Digital Collaboration in Science Requires New Approaches to Handling Data and Identity
Time 04/26/17 03:00PM-04:00PM
Room Mount Vernon A
Best practices, regulation, and the nature of Big Data require that science data sharing platforms incorporate information about data origin and ownership. However, little attention has been granted to the real and large problems of identity, ownership, and provenance, especially in international biomedical research.
The traditional IT approach of building "science DMZs" and networked systems that support higher data throughput and greater computing performance can no longer realistically keep up with trends in data growth. Innovative international research may have multiple regulatory barriers to the transfer of data across national boundaries. These realities drive the paradigm shift of relocating the compute tools with the data, which also facilitates transnational collaborations in human biomedical research.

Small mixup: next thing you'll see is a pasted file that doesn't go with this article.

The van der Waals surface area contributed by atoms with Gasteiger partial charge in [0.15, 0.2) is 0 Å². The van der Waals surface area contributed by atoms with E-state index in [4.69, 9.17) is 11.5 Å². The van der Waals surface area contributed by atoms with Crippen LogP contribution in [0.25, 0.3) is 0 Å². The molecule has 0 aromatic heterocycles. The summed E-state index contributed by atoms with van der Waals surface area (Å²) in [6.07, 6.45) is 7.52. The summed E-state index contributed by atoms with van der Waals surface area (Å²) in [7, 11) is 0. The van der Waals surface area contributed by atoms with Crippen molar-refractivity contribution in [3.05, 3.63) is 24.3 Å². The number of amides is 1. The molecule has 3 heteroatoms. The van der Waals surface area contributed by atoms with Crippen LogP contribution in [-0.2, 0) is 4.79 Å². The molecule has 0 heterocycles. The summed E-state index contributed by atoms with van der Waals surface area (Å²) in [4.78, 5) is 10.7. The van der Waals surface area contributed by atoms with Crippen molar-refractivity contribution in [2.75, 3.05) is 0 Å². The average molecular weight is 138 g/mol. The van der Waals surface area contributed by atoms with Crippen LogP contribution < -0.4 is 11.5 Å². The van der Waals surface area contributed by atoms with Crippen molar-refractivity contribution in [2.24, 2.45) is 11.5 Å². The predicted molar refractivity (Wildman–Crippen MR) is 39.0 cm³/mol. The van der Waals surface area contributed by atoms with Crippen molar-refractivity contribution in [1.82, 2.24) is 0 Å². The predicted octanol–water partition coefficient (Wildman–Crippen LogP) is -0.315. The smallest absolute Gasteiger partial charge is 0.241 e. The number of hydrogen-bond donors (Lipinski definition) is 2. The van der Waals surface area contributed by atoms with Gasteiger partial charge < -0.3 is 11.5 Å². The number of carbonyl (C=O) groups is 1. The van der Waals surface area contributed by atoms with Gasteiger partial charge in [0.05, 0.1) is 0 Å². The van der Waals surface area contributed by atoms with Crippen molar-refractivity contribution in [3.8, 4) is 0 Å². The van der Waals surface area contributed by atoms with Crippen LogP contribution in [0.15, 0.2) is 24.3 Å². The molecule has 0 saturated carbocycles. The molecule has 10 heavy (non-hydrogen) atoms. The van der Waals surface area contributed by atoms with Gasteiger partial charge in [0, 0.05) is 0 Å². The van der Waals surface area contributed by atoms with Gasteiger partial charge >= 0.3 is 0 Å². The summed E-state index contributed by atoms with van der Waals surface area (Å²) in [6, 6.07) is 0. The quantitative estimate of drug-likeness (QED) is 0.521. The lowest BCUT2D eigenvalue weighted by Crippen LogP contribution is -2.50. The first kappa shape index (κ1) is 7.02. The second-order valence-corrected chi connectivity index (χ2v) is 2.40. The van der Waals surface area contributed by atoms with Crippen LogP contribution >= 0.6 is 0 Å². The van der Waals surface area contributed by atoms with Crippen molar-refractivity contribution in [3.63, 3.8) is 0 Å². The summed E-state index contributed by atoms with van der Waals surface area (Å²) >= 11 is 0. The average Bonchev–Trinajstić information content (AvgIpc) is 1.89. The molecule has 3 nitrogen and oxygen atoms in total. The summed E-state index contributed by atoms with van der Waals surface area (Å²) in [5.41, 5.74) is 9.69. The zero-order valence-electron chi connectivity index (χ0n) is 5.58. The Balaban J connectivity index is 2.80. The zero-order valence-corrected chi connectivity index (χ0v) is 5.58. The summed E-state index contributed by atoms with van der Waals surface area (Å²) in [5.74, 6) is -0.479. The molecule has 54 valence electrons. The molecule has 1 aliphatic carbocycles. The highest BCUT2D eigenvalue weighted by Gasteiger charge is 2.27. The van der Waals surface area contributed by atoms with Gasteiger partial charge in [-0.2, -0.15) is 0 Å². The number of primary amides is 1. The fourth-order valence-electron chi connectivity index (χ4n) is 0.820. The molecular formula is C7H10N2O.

Collaborative platforms that integrate institutional identity as well as individual identity will have more complete compliance with guidelines for human subject research. Using institutional identities for researchers who provide and use data sharing platforms for collaboration also builds trust in those platforms. Trust federations like InCommon and federations-of-federations like eduGAIN provide a framework for institutional and individual identity that can promote researcher's trust in data and computational tool sharing. This presentation reviews the integration of identity federations into the data sharing and computational bioscience environment for international research at the National Institute of Allergy and Infectious Diseases (NIAID).
Speaker Michael Tartakovsky National Institutes of Health/National Institutes of Allergy and Infectious Diseases
Primary track Trust and Identity
Secondary tracks Research and Education